It is certainly safe to assume that executives of virtually every medium- to large-sized business operative across the United States are spending more than a modicum of thought these days contemplating the seminal Dodd-Frank financial reform legislation passed back in 2010.
As many of our readers likely well recollect, Dodd -Frank was served up as an ameliorative response to the massive economic crisis that beset the nation a couple years prior to that. The tough times were of sustained duration and came to be commonly called the Great Recession.
Although Dodd-Frank is widely-focused legislation, its core centrally consists of reform provisions aimed at the primary money centers in the American economy, chiefly the country's largest banks. A corollary thrust of the law addresses CEO compensation in publicly traded companies.
As many people in the Washington, D.C. metro area and nationally who follow political developments know, the Trump presidential administration has castigated Dodd-Frank in many particulars for its alleged detrimental effects on business development and growth. The legislation is currently under formal review by the U.S. Department of Treasury, the U.S. Securities and Exchange Commission and other agencies. One recent media report on the reform duly notes its "sweeping" nature.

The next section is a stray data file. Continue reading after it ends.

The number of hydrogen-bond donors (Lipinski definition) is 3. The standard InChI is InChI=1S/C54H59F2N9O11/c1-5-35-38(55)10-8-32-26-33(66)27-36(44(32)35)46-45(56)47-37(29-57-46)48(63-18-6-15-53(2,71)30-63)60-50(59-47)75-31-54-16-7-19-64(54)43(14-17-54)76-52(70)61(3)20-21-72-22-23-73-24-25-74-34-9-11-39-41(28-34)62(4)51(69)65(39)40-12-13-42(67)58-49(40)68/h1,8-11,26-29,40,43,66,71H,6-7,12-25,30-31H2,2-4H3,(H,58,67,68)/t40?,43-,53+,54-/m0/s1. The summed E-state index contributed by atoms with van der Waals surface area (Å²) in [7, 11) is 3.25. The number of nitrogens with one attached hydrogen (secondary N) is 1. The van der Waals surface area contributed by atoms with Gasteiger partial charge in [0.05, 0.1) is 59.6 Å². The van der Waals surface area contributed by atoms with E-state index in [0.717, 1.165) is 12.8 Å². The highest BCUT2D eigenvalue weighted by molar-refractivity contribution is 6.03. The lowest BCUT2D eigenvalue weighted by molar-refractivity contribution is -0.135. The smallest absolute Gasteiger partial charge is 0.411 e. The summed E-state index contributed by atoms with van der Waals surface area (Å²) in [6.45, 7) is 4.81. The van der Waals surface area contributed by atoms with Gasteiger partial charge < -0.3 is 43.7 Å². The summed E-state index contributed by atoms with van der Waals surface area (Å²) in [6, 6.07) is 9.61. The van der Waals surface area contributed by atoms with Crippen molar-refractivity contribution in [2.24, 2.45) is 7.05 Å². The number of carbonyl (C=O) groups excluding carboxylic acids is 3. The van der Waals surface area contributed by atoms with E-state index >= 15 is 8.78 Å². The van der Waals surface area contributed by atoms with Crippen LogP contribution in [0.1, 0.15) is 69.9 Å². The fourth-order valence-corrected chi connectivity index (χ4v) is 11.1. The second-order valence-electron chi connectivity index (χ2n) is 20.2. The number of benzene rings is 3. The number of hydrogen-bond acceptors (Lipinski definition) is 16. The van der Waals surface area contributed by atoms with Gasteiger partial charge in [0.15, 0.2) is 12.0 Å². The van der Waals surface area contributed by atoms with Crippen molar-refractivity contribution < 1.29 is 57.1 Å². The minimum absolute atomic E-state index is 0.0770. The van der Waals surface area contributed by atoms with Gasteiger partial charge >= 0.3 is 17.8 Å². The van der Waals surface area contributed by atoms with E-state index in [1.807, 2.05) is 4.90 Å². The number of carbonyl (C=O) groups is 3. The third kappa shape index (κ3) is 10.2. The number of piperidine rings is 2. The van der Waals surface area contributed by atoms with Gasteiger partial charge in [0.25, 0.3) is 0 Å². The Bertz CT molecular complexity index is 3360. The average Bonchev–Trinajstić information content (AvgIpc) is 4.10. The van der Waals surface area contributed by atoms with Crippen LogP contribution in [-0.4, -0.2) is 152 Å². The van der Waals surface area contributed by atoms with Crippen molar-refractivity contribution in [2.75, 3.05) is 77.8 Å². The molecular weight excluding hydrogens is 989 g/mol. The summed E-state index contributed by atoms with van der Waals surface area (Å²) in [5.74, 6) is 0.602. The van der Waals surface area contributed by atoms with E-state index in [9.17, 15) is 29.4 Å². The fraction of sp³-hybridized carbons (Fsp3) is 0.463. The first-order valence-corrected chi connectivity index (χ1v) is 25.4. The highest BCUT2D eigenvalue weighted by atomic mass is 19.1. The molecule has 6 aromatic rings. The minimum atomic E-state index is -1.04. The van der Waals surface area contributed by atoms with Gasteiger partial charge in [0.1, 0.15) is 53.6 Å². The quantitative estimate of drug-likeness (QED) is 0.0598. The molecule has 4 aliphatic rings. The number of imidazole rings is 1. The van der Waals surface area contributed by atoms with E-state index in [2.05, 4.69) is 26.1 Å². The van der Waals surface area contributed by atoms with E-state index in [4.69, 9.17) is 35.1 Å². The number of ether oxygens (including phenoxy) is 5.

What might that review signify for affected businesses, both in the short term and over the long run?
Understandably, it is difficult to say, since a dismantling of provisions -- and, candidly, even a partial adjustment of the legislation -- would certainly entail material complexities and take time to process.
President Trump signed the executive order mandating Dodd-Frank review on February 3. Business principals seeking advice on what that review might eventually yield and its possible impact on regulatory compliance matters might reasonably want to contact attorneys at a proven business and commercial law firm for feedback and legal counsel.